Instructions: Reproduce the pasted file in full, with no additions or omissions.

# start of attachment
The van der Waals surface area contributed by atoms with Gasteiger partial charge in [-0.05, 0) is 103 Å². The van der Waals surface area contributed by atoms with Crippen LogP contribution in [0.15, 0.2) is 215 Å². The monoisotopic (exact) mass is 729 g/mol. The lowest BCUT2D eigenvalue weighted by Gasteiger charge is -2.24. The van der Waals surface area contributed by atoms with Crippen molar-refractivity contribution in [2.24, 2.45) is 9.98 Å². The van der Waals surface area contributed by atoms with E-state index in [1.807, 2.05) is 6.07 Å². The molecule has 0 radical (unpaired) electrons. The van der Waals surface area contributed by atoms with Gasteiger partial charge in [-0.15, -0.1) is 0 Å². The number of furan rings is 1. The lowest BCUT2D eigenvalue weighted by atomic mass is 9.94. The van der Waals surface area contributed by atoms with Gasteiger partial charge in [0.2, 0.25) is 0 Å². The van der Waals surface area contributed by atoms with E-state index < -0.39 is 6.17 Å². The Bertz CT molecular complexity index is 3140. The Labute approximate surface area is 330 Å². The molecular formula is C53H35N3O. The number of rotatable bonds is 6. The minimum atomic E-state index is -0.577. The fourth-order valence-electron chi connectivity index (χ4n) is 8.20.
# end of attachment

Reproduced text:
The van der Waals surface area contributed by atoms with Gasteiger partial charge in [-0.05, 0) is 103 Å². The van der Waals surface area contributed by atoms with Crippen LogP contribution in [0.15, 0.2) is 215 Å². The monoisotopic (exact) mass is 729 g/mol. The lowest BCUT2D eigenvalue weighted by Gasteiger charge is -2.24. The van der Waals surface area contributed by atoms with Crippen molar-refractivity contribution in [2.24, 2.45) is 9.98 Å². The van der Waals surface area contributed by atoms with E-state index in [1.807, 2.05) is 6.07 Å². The molecule has 0 radical (unpaired) electrons. The van der Waals surface area contributed by atoms with Gasteiger partial charge in [-0.15, -0.1) is 0 Å². The number of furan rings is 1. The lowest BCUT2D eigenvalue weighted by atomic mass is 9.94. The van der Waals surface area contributed by atoms with Gasteiger partial charge in [0.2, 0.25) is 0 Å². The van der Waals surface area contributed by atoms with E-state index < -0.39 is 6.17 Å². The Bertz CT molecular complexity index is 3140. The Labute approximate surface area is 330 Å². The molecular formula is C53H35N3O. The number of rotatable bonds is 6. The minimum atomic E-state index is -0.577. The fourth-order valence-electron chi connectivity index (χ4n) is 8.20.